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United States Department of Agriculture

Agricultural Research Service

Research Project: UNDERSTANDING AND PREDICTING THE IMPACT OF AGRICULTURE ON THE ENVIRONMENTAL INTEGRITY OF MANAGED WATERSHEDS Title: Ten-year assessment of agricultural management and land-use practices on pesticide loads and risk to aquatic biota of an oxbow lake in the Mississippi Delta, USA

Authors
item Lizotte, Richard
item Knight, Scott
item Locke, Martin
item Steinriede, Robert

Submitted to: Book Chapter
Publication Type: Book / Chapter
Publication Acceptance Date: March 14, 2011
Publication Date: August 6, 2012
Citation: Lizotte Jr, R.E., Knight, S.S., Locke, M.A., Steinriede Jr, R.W. 2011. Ten-year assessment of agricultural management and land-use practices on pesticide loads and risk to aquatic biota of an oxbow lake in the Mississippi Delta, USA, 349-371. In: B. Hendriks (ed.) Agricultural Research Updates. New York, NY: Nova Publishers, Vol. 2. 478 pp.

Interpretive Summary: We examined pesticide contamination in lake surface water and their potential risk to aquatic animals and algae in relation to conservation and cropping practices within the watershed of an oxbow lake in the Mississippi Delta from 2000 to 2009. We looked for thirteen pesticides in lake surface water. During the ten-year study period, crops changed from mostly cotton in 2000-2001 to mostly soybean in 2002-2004, 2006, 2008, and 2009 with mostly milo and corn in 2007. Conservation practices such as reduced tillage began in 2001 and Conservation Reserve Program enrollment began in 2003 with planting of cottonwood trees. Over the ten-year study period, risk to lake aquatic animals and algae was greatest in 2000-2002, lowest in 2005-2006, and low in 2007-2009. Overall, lake water pesticide contamination decreased annually until 2005-2006 and increased again in 2007-2009 due, in part, to changes in crops from reduced tillage soybeans to conventional-till milo and corn in 2007. These results are of interest to regulatory and other agencies and the pesticide industry by providing additional information to improve and sustain lake and flood plain water quality and overall environmental quality using conservation practices.

Technical Abstract: The current chapter examined the combined influence of changing row crop production, implementation of agricultural Best Management Practices (BMPs), and enrollment of 112 ha into Conservation Reserve Program (CRP) on pesticide contamination and potential risk to lake aquatic biota in a 914-ha Beasley Lake watershed from 2000-2009. A suite of six current-use herbicides, five current-use insecticides, and two legacy insecticides were measured in lake surface water sampled approximately monthly from 2000-2009. Relative risk of these pesticides to lake aquatic biota was assessed using individual toxicity quotients (TQs), mixture pesticide toxicity index (PTI) scores based upon acute (48-96h) LC/EC50 values, and acute restricted-use pesticide levels of concern (LOCs) (LC/EC50 x 1, 0.5, and 0.1) for freshwater crustaceans (Daphnia sp.), insects (Culex sp.), fish (Lepomis sp.), and algae (Psuedokirchneriella sp.). During the ten-year study period, row-crop production shifted from primarily cotton in 2000-2001 to predominantly soybean in 2002-2004, 2006, 2008, and 2009 with milo and corn dominant in 2007. Reduced tillage BMPs were implemented in 2001 and CRP enrollment began in 2003. From 2000-2009, most individual pesticide concentrations were frequently <0.1 µg/L, with the exception of atrazine. Greatest herbicide concentrations occurred for triazine herbicides atrazine and cyanazine. Greatest insecticide concentrations occurred for methyl parathion and bifenthrin. Greatest legacy compound concentrations occurred for the organochlorine insecticide, p,p’-DDT. Temporally, peak lake water concentrations of current-use herbicides, current-use insecticides, and legacy compounds occurred during 2000, 2002, and 2002, respectively. Lowest lake water concentrations of current-use herbicides, current-use insecticides, and legacy compounds occurred during 2005. Results of the pesticide risk assessment showed greatest risk would be to crustaceans, primarily from the pyrethroid bifenthrin, during 2000-2002, with decreasing risk to fish and aquatic insects and minimal risk to algae. Although most individual pesticides were below LOCs, PTIs indicated increased risk from pesticide mixtures to aquatic fauna. Temporally, relative risk to lake aquatic biota decreased from greatest potential risk in 2000-2002 to minimal risk in 2005-2006 with infrequent risk to aquatic fauna in 2007-2009. Overall, lake water pesticide contamination decreased annually until 2005-2006 and increased again in 2007-2009 due, in part, to a shift in row crop from reduced tillage soybeans to conventional-till milo and corn in 2007. Concomitantly, changes in land-use with implementation of BMPs, CRP and crop type reduced the frequency and duration of risk of pesticides to lake aquatic biota.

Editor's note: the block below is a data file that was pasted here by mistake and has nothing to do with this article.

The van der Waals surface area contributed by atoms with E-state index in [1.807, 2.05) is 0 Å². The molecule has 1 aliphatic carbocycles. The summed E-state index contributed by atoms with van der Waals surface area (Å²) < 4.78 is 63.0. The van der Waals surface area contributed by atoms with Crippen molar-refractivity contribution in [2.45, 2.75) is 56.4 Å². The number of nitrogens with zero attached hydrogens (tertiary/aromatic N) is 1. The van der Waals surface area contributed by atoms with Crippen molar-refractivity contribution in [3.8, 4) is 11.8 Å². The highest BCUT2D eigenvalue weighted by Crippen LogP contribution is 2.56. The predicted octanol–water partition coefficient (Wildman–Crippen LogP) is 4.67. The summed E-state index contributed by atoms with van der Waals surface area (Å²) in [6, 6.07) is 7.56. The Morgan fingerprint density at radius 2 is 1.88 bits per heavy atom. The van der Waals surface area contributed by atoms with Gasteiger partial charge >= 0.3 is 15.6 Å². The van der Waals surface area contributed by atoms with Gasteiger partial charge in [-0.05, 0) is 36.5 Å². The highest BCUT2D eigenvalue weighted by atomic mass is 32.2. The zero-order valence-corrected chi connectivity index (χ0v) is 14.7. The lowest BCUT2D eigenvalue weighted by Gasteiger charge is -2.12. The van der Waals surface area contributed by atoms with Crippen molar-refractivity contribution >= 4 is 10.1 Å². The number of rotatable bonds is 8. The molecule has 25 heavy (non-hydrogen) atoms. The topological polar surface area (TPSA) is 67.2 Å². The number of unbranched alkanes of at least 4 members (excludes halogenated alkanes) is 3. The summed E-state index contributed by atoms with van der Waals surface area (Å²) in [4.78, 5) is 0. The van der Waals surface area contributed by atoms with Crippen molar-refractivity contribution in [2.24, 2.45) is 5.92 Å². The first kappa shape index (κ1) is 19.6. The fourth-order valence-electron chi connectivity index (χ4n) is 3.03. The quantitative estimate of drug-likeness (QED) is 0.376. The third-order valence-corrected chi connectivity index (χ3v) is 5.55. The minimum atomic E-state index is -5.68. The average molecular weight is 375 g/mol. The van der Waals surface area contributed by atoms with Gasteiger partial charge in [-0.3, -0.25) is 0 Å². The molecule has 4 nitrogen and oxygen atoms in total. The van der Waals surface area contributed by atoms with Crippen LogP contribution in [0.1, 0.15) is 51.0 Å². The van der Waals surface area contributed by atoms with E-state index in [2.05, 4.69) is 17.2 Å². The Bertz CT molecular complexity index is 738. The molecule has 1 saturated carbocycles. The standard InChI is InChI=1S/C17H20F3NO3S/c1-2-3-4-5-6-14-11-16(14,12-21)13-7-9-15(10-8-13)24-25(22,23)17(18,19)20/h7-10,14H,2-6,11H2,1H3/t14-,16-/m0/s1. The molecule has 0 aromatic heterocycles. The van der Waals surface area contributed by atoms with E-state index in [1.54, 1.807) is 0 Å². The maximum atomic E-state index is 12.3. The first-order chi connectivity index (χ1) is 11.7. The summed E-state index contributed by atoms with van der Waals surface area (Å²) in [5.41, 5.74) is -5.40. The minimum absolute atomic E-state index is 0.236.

Last Modified: 12/22/2014
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